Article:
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Strengthen the Evidence for Maternal and Child Health Programs

Search Results: MCHLine

Items in this list may be obtained from the sources cited. Contact information reflects the most current data about the source that has been provided to the MCH Digital Library.


Displaying records 1 through 20 (27 total).

Action for Healthy Kids. 2019. Before and after-school activities. Chicago, IL: Action for Healthy Kids, 2 pp. (Tip sheet)

Annotation: This document provides tips on helping children get 60 minutes of moderate-to-vigorous physical activity every day by engaging them in before- and after-school activities. Contents include information and resources on out-of-school time programs and walk and bike to school initiatives, tips on starting a walking or running club, and encouraging student involvement in intramural programs.

Contact: Action for Healthy Kids, 600 W. Van Buren Street, Suite 720, Chicago, IL 60607-3758, Telephone: (800) 416-5136 Fax: (312) 212-0098 E-mail: info@actionforhealthykids.org Web Site: https://www.actionforhealthykids.org Available from the website.

Keywords: Academic achievement, Advocacy, After school programs, Learning, Participation, Physical activity, Resources for professionals, School age children, School health, Schools, Students

McLanahan S, Currie JM, Haskins R, Kearney M, Rouse CE, Sawhill I, eds. 2017. Social and emotional learning. Princeton, NJ: Princeton University, Woodrow Wilson School of Public and International Affairs; Washington, DC: Brookings Institution, 2 items. (The future of children; v. 27, no. 1, Spring 2017)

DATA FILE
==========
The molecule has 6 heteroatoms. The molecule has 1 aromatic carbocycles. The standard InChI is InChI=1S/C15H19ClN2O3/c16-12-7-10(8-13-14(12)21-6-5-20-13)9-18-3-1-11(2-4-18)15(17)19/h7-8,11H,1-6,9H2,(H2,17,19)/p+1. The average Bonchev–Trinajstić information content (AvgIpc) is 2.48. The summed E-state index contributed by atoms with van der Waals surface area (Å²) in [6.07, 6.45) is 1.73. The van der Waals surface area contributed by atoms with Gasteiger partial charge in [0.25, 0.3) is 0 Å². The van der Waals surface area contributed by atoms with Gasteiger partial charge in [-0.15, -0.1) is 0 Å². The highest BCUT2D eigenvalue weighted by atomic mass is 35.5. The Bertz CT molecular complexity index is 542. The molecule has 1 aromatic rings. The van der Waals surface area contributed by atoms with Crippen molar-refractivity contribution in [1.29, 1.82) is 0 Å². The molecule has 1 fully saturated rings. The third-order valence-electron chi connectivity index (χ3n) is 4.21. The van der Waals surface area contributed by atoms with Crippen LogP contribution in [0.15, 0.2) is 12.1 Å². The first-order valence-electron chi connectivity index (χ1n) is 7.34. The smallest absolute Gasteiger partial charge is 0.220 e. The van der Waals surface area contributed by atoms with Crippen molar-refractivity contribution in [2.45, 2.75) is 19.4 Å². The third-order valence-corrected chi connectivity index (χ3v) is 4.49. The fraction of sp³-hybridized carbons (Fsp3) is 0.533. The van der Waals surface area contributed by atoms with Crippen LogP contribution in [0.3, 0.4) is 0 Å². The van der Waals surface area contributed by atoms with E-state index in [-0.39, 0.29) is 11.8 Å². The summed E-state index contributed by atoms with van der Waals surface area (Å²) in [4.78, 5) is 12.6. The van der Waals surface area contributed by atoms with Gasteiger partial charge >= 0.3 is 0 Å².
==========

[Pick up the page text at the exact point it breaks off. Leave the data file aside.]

Annotation: This issue of Future of Children examines the state of the science on social and emotional learning (SEL) intervention and assessment, and related policy issues in education. The eight articles describe how to support SEL in schools and explore how SEL in schools might impact policy questions in education. Topics include SEL as a public health approach to education; SEL interventions in early childhood; promoting social and emotional competencies in elementary school; SEL programs for adolescents; SEL-focused after-school programs; SEL and equity in school discipline; SEL and teachers; and social-emotional assessment, performance, and standards.

Contact: Future of Children, Woodrow Wilson School of Public and International Affairs, Princeton University, 267 Wallace Hall, Princeton, NJ 08544, Telephone: (609) 258-5894 E-mail: foc@princeton.edu Web Site: http://www.futureofchildren.org Available from the website.

Keywords: Academic achievement, Adolescents, After school programs, Assessment, Child development, Competency based education, Discipline, Elementary schools, Emotional development, Intervention, Learning, Policy analysis, Psychosocial development, Standards, Teaching, Young children

Community Preventive Services Task Force. 2016. Promoting health equity. Atlanta, GA: Centers for Disease Control and Prevention, multiple items.